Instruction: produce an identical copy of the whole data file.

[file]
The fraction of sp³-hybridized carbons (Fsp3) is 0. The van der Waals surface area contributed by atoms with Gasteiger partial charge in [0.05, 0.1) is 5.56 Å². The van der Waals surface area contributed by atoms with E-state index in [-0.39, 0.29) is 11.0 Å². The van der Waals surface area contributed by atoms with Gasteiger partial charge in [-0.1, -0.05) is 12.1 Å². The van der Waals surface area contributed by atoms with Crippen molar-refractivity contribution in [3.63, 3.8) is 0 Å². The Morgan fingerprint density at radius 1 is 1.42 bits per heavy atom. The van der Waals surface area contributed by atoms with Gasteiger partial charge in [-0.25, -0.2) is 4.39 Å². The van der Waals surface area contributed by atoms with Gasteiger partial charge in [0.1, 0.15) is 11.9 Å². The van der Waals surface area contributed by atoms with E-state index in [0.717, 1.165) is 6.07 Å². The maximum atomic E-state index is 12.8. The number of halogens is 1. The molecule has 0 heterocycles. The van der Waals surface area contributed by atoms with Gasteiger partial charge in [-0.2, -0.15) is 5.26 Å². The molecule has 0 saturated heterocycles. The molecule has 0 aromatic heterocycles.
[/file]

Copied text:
The fraction of sp³-hybridized carbons (Fsp3) is 0. The van der Waals surface area contributed by atoms with Gasteiger partial charge in [0.05, 0.1) is 5.56 Å². The van der Waals surface area contributed by atoms with E-state index in [-0.39, 0.29) is 11.0 Å². The van der Waals surface area contributed by atoms with Gasteiger partial charge in [-0.1, -0.05) is 12.1 Å². The van der Waals surface area contributed by atoms with Crippen molar-refractivity contribution in [3.63, 3.8) is 0 Å². The Morgan fingerprint density at radius 1 is 1.42 bits per heavy atom. The van der Waals surface area contributed by atoms with Gasteiger partial charge in [-0.25, -0.2) is 4.39 Å². The van der Waals surface area contributed by atoms with Gasteiger partial charge in [0.1, 0.15) is 11.9 Å². The van der Waals surface area contributed by atoms with E-state index in [0.717, 1.165) is 6.07 Å². The maximum atomic E-state index is 12.8. The number of halogens is 1. The molecule has 0 heterocycles. The van der Waals surface area contributed by atoms with Gasteiger partial charge in [-0.2, -0.15) is 5.26 Å². The molecule has 0 saturated heterocycles. The molecule has 0 aromatic heterocycles.